A year ago, the Department of Justice and the Department of Education’s Office for Civil Rights launched an investigation into the handling of sexual assault allegations at the University of Montana, then under fire for a spate of highly-publicized alleged rapes. Today, the feds and the college reached a positive yet not wholly reassuring compromise on how UM can improve sexual assault education and reporting procedures.
In May 2012, the U.S. announced a review of the UM's handling of sexual assault and harassment complaints over a three-year period, as well as its policies, procedures, training and student education efforts. Today, it's been "resolved."
From the press release:
The two agreements announced today resolve both of the United States’ investigations of the university: under Title IX of the Education Amendments of 1972 and Title IV of the Civil Rights Act of 1964, which both prohibit sex discrimination in education programs, including sexual assault and harassment, and the Department of Justice’s investigation of the university’s campus police under the Violent Crime Control and Law Enforcement Act of 1994, and the anti-discrimination provisions of the Omnibus Crime Control and Safe Streets Act of 1968. The Department of Justice continues to seek resolution in its investigations of the Missoula Police Department and the Missoula County Attorney’s Office for their alleged failure to adequately respond to complaints of sexual assault.
The university’s separate agreement with the Department of Justice resolving the investigation of the university’s OPS requires that the university:
- Implement or revise policies, provide training and change practices to improve its response to sexual assault, including combating gender bias;
- Work with an independent monitor, community-based organizations and other stakeholders, to develop and implement the reforms described in the agreement and to evaluate OPS’ success in effecting meaningful reform;
- Demonstrate that its implementation of the agreement has eliminated a pattern or practice of constitutional violations and that it has put in place systems and oversight that will prevent patterns or practices of unconstitutional conduct from recurring; and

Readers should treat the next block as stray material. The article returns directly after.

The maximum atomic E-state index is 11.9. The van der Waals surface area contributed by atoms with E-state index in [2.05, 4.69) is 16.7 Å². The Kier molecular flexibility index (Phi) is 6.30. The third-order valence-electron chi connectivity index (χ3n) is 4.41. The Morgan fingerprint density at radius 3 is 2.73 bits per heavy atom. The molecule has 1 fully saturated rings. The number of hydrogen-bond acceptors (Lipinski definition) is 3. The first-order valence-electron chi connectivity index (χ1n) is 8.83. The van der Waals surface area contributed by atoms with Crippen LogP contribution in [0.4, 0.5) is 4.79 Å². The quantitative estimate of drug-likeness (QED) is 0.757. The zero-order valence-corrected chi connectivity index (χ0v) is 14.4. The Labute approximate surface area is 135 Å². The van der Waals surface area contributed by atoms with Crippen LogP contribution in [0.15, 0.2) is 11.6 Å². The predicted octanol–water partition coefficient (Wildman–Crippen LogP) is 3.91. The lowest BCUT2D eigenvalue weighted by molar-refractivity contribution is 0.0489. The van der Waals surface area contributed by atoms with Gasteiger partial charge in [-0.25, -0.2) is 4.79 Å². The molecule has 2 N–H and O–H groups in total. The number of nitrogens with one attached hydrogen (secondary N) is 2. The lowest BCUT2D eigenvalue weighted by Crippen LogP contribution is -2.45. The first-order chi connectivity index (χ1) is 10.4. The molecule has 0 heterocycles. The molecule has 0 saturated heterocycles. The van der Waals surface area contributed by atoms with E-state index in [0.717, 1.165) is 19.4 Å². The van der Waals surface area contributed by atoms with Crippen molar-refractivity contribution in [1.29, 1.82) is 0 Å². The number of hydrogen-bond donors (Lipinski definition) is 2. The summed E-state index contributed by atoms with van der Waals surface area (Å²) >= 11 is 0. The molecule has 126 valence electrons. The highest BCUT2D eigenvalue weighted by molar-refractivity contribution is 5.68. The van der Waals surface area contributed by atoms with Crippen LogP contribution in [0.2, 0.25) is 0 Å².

- Develop procedures for gathering and analyzing data to assess the incidence and outcomes of reports of sexual assault.
UM says it will take two years to comply. You can read the full agreement and Letter of Findings here.
We asked Kerry Barrett — who became the poster child for Missoula's anti-rape movement last year after she was brave enough to speak out, on the record, about how the police had essentially ignored her and called her a slut when she reported her rape — what she thought of today's news.
Barrett said she was impressed by some of the resolutions, especially the call for an independent reviewer — "one should be implemented at every school," she said — but otherwise it sounded "like they didn't really find much wrong." Barrett added that she was more interested in hearing what the police and the county attorney's office — which are both under a still-pending DOJ investigation for the same issues — have to say for themselves.
Therein lies the obvious and overwhelming problem: sexual assault rates won't go down significantly unless college administrations, cops, legislators and normal sex-having civilians take sexual assault seriously. But holding separate parties accountable is a necessary start.
(Image via Campus Inn Missoula.)